Photo by Kyle West
Students entering university are faced with many new things: new classes, new friends and sometimes even new living arrangements. But students living in on-campus residences should not have to worry about their safety.
To help students transition into living away from home, and to enforce the rules of residence life, McMaster University community advisors live with first-year students in their residences. Their purpose is to “develop and maintain an environment that is conducive to learning and personal growth.”
To be a CA, one must fulfill many qualifications including maintaining a minimum sessional average of 6.0, being a full-time McMaster University student, demonstrating responsibility and leadership abilities and have a working knowledge or building community within students.
But for all the listed requirements, CAs are not required to complete any sort of police background check, including a very important vulnerable sector check.
VS checks are a collection of offence information that is restricted to applicants seeking employment or volunteering in a position of authority or trust over vulnerable persons in Canada. They can be obtained easily from the police service in your residing jurisdiction.
The lack of VS checks for CAs is problematic for many reasons. For one, many incoming students are under 18-years-old. In these cases, it is evident that these students are considered vulnerable persons and subsequently require additional protection from those in positions of authority and trust like CAs.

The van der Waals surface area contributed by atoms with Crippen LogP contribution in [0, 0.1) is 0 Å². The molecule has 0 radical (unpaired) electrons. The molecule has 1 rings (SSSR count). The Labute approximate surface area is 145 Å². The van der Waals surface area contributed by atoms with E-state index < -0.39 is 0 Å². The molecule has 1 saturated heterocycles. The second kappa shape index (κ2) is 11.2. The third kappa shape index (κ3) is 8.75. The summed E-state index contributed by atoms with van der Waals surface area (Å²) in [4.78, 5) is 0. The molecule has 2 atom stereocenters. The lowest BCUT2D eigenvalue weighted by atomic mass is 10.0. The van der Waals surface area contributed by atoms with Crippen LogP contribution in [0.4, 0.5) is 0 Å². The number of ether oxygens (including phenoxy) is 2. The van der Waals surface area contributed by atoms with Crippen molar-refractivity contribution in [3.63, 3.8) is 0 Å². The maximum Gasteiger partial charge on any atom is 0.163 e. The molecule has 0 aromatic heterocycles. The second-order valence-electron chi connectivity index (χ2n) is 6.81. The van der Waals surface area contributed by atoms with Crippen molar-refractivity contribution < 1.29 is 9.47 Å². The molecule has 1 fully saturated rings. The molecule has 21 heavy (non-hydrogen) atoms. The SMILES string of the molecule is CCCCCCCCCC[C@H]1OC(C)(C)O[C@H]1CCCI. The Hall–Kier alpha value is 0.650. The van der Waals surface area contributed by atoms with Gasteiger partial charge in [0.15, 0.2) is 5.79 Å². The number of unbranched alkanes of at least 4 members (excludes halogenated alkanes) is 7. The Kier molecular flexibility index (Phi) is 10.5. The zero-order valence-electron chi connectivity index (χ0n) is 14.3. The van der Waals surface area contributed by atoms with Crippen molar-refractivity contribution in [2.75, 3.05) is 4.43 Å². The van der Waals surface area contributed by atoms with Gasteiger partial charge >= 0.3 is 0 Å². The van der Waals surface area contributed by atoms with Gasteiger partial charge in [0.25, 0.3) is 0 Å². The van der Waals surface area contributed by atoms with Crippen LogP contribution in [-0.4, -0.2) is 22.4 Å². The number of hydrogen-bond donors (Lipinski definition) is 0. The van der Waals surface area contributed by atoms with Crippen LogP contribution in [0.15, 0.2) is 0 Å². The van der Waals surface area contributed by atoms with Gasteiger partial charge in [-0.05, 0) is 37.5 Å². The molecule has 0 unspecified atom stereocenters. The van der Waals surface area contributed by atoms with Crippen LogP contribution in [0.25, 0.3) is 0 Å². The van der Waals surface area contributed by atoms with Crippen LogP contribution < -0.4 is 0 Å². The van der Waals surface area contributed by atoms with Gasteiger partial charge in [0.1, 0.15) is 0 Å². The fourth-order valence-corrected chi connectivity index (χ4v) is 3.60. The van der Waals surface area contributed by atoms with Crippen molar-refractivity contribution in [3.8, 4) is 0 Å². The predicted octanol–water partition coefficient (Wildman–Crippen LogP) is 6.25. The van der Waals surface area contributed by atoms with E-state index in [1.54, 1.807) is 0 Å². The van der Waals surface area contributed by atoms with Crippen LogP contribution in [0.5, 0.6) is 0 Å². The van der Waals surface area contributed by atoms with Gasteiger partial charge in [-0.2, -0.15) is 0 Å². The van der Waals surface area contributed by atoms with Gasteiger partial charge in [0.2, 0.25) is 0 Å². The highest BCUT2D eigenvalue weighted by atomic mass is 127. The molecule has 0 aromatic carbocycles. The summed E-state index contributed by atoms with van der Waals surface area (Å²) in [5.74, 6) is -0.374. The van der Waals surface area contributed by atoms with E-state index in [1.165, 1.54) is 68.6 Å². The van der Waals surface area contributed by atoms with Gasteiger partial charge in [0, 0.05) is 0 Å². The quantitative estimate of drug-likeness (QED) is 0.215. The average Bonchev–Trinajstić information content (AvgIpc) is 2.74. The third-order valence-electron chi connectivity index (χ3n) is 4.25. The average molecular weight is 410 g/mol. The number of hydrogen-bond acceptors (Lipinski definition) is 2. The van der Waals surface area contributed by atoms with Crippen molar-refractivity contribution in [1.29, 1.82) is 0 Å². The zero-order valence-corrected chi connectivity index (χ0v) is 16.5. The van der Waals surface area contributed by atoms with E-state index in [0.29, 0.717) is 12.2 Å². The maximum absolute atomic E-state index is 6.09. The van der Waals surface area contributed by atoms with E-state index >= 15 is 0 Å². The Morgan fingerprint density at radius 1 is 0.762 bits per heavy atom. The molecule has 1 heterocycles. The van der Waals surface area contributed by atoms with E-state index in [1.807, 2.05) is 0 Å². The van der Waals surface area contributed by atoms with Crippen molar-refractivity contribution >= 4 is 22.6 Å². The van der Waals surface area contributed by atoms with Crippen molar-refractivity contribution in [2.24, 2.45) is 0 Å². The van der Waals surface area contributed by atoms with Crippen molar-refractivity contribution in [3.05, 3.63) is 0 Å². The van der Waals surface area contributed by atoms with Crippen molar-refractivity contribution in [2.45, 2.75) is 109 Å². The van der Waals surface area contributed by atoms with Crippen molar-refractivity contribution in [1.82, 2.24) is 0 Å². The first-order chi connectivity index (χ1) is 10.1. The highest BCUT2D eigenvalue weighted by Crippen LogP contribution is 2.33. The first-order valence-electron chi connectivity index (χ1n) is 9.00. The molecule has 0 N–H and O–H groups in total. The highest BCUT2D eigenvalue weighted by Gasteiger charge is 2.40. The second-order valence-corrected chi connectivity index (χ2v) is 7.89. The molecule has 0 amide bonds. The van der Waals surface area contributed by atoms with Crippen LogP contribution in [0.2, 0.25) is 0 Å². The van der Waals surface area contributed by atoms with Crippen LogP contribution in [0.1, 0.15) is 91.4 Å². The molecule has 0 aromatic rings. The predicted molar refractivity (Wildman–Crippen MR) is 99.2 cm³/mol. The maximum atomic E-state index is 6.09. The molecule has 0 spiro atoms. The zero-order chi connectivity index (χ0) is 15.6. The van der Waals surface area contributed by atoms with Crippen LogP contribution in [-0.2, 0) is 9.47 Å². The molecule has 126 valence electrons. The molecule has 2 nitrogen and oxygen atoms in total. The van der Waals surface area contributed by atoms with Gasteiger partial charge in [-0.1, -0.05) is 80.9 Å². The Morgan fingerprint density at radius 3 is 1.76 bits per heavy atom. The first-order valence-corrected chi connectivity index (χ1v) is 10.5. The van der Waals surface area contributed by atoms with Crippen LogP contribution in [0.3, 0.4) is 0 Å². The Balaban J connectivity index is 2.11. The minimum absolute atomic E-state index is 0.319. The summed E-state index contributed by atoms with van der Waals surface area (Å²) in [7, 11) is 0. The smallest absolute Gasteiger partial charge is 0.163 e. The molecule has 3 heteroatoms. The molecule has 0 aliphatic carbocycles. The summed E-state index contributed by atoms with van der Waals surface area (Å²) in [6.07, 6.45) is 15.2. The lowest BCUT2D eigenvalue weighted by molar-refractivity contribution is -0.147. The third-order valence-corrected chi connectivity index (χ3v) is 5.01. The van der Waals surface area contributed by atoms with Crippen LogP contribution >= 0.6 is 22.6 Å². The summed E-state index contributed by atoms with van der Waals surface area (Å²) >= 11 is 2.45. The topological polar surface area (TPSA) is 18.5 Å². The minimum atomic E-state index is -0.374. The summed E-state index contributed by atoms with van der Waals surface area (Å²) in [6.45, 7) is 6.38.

But even for incoming students who are legally adults, their role as a first-year student inherently places them in a lower position of power relative to their CAs. This power dynamic can be harmful if the CAs have a history of offensive behaviour.
CAs have a lot of influence over the first-year students under their supervision. CAs are oftentimes students’ first interaction with upper-year students and are meant to be the go-to person for questions about campus and residence life. To not conduct a proper background check on them is negligent of the university in ensuring that students are protected.
The lack of VS checks is not an exclusive issue of CAs. In addition to CAs, residence-affiliated positions such as the residence orientation representative are not required to complete VS checks.
In fact, part-time managers, the board of directors and other McMaster Students Union positions do not require the completion of a VS check.
Considering that almost all of these roles involve interaction with and power over a vulnerable population of students, it makes no sense why these roles do not require VS checks. If anything, the lack of VS checks puts students in avoidable danger.
In addition to VS checks, McMaster University should do a more thorough job of ensuring that individuals hired for their positions are positive reflections of the university. This includes ensuring that these individuals have not been reported to university administration or asked to withdraw from their positions previously.
The lack of sufficient and necessary screening of individuals in positions of power within the university is alarming. For McMaster University to truly commit to ensuring student safety, they must create better hiring policies that begin with implementation of VS checks.